Why is this interesting? - The Monday Media Diet with Ana Andjelic
On strategy, the back lanes of Osaka, and curation
Ana Andjelic (AA) is a long standing friend of WITI and the rare person who can thread the needle from academia and theory into where the rubber meets the road in culture. She’s a strategy executive, recently named one of the Most Influential CMOs by Forbes, and author of “The Business of Aspiration," out tomorrow on Amazon. Go buy it. She specializes in building brand-driven modern businesses and runs a superb weekly newsletter, The Sociology of Business. -Colin (CJN)
Tell us about yourself.
I am a strategy executive, author and undercover sociologist. I earned my doctorate degree in sociology but ventured into a professional career, first in advertising agencies and then brand-side. I am also a startup advisor, public speaker and columnist. My area of specialization are fashion, luxury and lifestyle brands. I am obsessed with modern aspirational economy, the changing meaning of luxury and Canal’s street counterfeit scene, which has become incredibly vibrant since this summer. All one needs to know about what’s popular and what’s next is right there. I have recently been told that I have too many ideas, which is probably true. Nothing makes me happier than to make people think. To that end, I run a weekly newsletter, The Sociology of Business and wrote a book, Business of Aspiration. I am from Belgrade, Serbia and have lived in New York City for twenty years, so watch out for sharp edges.
Describe your media diet.
Best way to describe it would be old school. I read books, print magazines and newspapers. Books can be anything from David Chang’s new memoir “Eat a Peach” to “Tsukiji: The Fish Market at the Center of the World” to an academic book to Japanese Vogue and 032C. I am also no stranger to a good academic paper from sociology, behavioral economics or social psychology. For those who are interested, a couple of months ago I listed my favorite reads in Part I and Part II on my newsletter. Make sure to check it out. I put together a list not just of books but also podcasts and newsletters. Speaking of newsletters, Lean Luxe, Public Announcement, The Rebooting and WITI are opened as soon as they hit my inbox. My favorite cultural analysis sites are SSense (great selection of brands, too), Highsnobiety, Intercept and Vestoj. Print magazines are Cura, System, Worth, Frame, Berlin Quarterly, Courier. I am reading Financial Times Weekend obsessively and The New Yorker and Economist a little less obsessively, but still regularly. When it comes to Twitter and Instagram, I have been very selective from a get go in terms of who and how many people I follow. The ratio is about 10 percent on Instagram and about 20 percent on Twitter (of who I follow vs my followers). It forces me to curate the content I want to see and to be both selective enough and diverse enough in my sources. Podcasts I listen to are: Cautionary Tales, How Long Gone, Unseen Unknown, 99% Invisible. I enjoyed Articles of Interest.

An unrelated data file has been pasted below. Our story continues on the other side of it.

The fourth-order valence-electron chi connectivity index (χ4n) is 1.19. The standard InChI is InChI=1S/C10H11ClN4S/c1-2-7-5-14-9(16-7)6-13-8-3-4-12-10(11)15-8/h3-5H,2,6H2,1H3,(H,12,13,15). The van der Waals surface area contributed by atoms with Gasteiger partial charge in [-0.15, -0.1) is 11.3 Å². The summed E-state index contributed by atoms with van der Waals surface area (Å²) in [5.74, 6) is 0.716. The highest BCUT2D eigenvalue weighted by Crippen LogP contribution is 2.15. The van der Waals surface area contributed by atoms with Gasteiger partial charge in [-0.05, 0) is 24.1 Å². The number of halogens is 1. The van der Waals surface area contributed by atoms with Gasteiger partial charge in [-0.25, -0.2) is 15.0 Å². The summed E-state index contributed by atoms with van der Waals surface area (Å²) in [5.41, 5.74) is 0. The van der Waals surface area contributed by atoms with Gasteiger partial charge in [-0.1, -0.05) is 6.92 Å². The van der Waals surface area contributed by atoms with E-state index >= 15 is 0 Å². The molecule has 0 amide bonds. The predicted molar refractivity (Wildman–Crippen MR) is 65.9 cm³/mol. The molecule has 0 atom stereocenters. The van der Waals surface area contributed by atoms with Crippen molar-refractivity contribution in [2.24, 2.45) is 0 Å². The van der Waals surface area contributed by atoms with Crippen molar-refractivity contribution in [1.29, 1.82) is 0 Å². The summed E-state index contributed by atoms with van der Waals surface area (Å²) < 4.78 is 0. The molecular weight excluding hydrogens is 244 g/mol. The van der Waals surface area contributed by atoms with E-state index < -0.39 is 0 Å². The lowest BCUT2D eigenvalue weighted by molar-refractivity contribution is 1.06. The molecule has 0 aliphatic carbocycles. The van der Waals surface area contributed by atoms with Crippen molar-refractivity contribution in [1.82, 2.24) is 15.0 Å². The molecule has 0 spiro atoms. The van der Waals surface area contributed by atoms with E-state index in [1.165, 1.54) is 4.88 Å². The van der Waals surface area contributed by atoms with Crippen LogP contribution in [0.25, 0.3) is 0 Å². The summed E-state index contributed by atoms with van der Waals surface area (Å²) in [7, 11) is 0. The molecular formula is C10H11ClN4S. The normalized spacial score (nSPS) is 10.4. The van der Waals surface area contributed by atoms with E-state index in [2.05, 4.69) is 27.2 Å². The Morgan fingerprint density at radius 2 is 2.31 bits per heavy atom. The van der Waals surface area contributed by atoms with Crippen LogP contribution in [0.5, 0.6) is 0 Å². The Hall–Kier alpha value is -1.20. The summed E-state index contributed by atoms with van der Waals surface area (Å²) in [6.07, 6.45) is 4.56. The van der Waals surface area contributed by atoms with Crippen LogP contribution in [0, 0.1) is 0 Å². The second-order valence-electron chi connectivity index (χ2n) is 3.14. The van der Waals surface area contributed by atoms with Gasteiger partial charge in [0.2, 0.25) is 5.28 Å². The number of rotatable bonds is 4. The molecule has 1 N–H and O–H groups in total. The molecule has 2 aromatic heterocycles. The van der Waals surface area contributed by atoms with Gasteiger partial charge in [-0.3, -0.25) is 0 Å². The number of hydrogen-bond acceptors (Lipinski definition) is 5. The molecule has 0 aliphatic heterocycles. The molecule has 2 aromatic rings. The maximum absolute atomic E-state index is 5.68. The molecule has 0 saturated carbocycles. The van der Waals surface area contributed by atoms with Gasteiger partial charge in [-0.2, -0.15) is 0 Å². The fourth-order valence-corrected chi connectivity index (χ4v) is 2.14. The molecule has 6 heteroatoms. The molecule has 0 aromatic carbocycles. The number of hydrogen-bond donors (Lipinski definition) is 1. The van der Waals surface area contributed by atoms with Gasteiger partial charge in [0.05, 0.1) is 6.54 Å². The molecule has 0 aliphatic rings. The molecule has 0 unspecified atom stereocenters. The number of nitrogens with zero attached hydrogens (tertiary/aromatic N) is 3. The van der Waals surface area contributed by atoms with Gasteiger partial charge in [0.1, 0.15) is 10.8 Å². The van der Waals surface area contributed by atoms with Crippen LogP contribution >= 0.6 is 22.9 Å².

What’s the last great book you read?
I spoke with Hans Ulrich Obrist the other week for a Highsnobiety piece on curation that I wrote. Immediately afterwards, I went online and bought his book, “Everything You Always Wanted to Know About Curating*” and read it on my way to Mexico City. He is a fantastically interesting and passionate cultural omnivore, and his books are the same. Obrist is an incredibly prolific writer, so I recommend starting with his work on curation and working your way up from there.
What are you reading now?
“Remain in Love: Talking Heads, Tom Tom Club, Tina” by Chris Frantz.
What’s your reading strategy when you pick up a print copy of your favorite publication?
Start from the end. Unclear why I do that, but I have been doing it ever since I started reading newspapers and magazines. With Financial Times Weekend, I always start with Janan’s piece. It sets the right tone. With The New Yorker, I start from the cartoons and Anthony Lane’s movie reviews. With fashion magazines, it’s the same, I always start from the interview or whatever it is at the end.
Who should everyone be reading that they’re not?
Simon Kuper’s articles are by default smart, funny and informative. Atul Gawande’s books are always well-written and easy to read, even when they deal with complex subjects. In fiction, I love Siri Hustvedt and Zadie Smith.
What is the best non-famous app you love on your phone?
Embarrassingly so, I still use Swarm, but (obviously) not for social reasons. Rather, it’s a great memory tool of where I have been and what I liked and is so easy to pull recommendations when I need to share them with someone. I travel a lot (well, I did until this Spring) and my memory is terrible.
Plane or train?
Train in Japan and in Europe, planes everywhere else.
What is one place everyone should visit?
坂上家 in a maze of back lanes near Osaka station (see, I had to use Swarm/Foursquare City Guide for that). It’s a hole in the wall place with a bustling atmosphere and great food. Beniya Mukayu onsen near Kanazawa is the most zen place I ever experienced. It’s perfect for spiritual rebirth. And Belgrade, obviously, which is good for everything else.
Tell us the story of a rabbit hole you fell deep into.
Late one Friday evening last Fall, I started reading about the ideas of this nutritionist Gil Jacobs who is in his sixties but looks about thirty. More importantly, Jacobs has this entire philosophy of how what we eat makes us feel and what food is good for us to eat (basically nothing that we eat regularly) and how to cleanse your body and all about alkalinity and acidity in our body. It sounds really boring, but I basically self-radicalized until 2am. Couldn’t stop. I did change a lot of my dietary habits afterwards. (AA)
Thanks for reading,
Noah (NRB) & Colin (CJN) & Ana (AA)
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